The Supreme Court of Appeal on Wednesday upheld a judgment by the High Court in which it ordered Standard Bank to pay K65 million to former employees of the defunct Import and Export.

In the case the ex-employees, who were retrenched in 2002, challenged the decision by Receiver and Manager of Import and Export (Malawi) Limited. Raymond Davis who, after selling assets upon liquidation of the company, repaid a loan to the bank that was a secured creditor.

The former employees argued that labour laws say that employees must be given priority to receive terminal benefits when a company is being liquidated.

“Section 34 of the Employment Act gives priority to employees or former employees to receive their terminal benefits above all the creditors,” reads the ruling in part.

The ruling orders the bank to refund the sum of K65, 800,000 that Raymond Davis paid in violation of the order of priority. The court also ordered that the bank must pay compound interest at 1 percent above commercial banking rate.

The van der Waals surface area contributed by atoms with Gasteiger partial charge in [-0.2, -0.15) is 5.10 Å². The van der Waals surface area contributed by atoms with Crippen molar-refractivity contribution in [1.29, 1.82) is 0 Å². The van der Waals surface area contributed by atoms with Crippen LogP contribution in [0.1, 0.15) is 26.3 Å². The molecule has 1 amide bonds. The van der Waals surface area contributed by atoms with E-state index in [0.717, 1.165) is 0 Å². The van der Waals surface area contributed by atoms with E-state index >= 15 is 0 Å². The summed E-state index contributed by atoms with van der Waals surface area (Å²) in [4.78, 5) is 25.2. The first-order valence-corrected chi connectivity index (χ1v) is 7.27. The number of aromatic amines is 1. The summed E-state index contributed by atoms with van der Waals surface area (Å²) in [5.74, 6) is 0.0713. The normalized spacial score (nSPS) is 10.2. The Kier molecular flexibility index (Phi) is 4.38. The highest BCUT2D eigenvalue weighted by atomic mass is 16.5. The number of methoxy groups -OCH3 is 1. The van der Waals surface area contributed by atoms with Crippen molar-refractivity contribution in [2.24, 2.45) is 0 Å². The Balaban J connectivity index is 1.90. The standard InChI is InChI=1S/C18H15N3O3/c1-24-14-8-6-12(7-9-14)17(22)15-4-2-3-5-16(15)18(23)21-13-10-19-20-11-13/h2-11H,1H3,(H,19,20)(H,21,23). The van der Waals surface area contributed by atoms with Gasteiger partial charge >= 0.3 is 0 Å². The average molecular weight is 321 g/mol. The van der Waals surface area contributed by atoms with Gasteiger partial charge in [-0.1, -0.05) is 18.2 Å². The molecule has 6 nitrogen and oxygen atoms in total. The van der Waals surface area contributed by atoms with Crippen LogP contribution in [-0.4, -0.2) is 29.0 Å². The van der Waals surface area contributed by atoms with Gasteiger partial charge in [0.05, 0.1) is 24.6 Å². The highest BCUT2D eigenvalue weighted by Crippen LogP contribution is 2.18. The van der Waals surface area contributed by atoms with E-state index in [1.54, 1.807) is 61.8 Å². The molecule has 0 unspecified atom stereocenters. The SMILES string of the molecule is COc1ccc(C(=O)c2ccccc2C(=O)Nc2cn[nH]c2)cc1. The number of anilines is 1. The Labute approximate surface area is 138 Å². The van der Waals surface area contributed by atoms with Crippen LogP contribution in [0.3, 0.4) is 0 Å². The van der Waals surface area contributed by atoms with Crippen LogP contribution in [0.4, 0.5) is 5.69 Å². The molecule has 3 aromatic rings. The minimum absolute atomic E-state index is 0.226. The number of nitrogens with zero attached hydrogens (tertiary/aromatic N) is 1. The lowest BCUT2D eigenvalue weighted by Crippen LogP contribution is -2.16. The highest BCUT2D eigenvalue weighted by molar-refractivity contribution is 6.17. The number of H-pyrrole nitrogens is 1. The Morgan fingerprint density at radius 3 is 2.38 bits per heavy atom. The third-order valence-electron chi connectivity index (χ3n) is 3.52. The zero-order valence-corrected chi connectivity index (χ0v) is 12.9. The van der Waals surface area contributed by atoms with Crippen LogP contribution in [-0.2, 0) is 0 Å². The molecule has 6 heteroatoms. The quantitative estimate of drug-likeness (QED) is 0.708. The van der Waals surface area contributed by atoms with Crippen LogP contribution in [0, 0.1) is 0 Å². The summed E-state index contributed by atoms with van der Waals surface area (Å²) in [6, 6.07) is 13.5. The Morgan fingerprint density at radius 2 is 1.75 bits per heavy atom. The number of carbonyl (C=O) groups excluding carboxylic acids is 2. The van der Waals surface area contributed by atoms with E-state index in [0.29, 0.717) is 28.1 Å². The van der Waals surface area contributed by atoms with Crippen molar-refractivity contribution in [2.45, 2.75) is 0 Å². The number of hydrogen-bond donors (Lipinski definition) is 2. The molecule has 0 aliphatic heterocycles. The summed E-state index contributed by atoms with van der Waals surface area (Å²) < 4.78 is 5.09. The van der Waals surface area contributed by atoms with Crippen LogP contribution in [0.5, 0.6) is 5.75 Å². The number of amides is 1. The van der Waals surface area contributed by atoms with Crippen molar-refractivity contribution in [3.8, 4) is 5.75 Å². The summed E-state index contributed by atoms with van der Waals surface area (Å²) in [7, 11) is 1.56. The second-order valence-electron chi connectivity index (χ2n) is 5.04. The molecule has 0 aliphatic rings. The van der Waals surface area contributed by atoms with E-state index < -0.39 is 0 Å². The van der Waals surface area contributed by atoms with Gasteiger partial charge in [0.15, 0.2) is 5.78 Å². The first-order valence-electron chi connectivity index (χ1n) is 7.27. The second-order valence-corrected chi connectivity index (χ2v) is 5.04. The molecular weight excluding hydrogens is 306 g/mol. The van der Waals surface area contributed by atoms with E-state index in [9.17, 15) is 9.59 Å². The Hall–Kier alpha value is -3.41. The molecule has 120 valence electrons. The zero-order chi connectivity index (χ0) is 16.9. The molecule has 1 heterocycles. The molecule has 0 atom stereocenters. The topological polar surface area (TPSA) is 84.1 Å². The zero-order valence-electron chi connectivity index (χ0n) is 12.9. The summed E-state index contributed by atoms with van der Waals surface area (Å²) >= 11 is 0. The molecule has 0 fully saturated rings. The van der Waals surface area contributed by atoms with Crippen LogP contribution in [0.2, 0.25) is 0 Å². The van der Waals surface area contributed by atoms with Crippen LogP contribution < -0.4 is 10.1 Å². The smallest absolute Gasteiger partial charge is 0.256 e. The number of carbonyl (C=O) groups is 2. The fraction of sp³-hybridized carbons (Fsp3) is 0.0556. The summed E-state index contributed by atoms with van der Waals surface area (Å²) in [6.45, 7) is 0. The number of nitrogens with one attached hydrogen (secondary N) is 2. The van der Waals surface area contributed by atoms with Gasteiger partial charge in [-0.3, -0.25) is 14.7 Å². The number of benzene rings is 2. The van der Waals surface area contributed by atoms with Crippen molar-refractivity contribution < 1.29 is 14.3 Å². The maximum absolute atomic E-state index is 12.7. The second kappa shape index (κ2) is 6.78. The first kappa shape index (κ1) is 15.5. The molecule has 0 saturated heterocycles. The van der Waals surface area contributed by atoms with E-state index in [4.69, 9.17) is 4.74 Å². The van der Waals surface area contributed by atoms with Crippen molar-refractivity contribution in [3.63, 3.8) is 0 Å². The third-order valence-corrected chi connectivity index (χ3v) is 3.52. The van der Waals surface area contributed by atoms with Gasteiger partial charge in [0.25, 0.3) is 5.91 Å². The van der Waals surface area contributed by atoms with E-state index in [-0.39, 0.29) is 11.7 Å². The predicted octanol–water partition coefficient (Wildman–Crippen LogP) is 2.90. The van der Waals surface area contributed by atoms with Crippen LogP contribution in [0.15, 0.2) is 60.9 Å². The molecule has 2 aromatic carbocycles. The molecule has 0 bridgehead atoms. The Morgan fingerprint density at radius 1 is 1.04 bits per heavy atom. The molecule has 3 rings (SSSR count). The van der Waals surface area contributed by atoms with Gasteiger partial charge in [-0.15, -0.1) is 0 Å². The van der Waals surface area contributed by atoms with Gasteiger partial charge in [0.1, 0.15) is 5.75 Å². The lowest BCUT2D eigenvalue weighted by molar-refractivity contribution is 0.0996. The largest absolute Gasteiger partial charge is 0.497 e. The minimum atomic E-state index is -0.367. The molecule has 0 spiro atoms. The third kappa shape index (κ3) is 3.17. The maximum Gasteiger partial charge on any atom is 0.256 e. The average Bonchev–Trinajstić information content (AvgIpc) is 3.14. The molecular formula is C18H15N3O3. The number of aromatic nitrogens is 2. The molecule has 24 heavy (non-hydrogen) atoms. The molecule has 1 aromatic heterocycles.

Lawyer for the former employees Joseph Kamkwasi applauded the decision saying it should serve as a lesson to employers.

“This was a clear case of very bad corporate governance in Malawi. We Malawians should be proud of ourselves and we should avoid trusting foreigners who do not have the interest of Malawians at heart,” he said.

Lawyer for Standard Bank Michael Goba Chipeta said that it is clear that the court has upheld the judgement of the lower court.

“Basically, the court has upheld the judgment of the lower court. This means that they have won the case,” he said.

Import and Export was wound up in 2002 which resulted in 1163 employees being laid off.  The former employees took the matter to court after being dissatisfied with their benefits including the failure of the company to provide them with repatriation fees.

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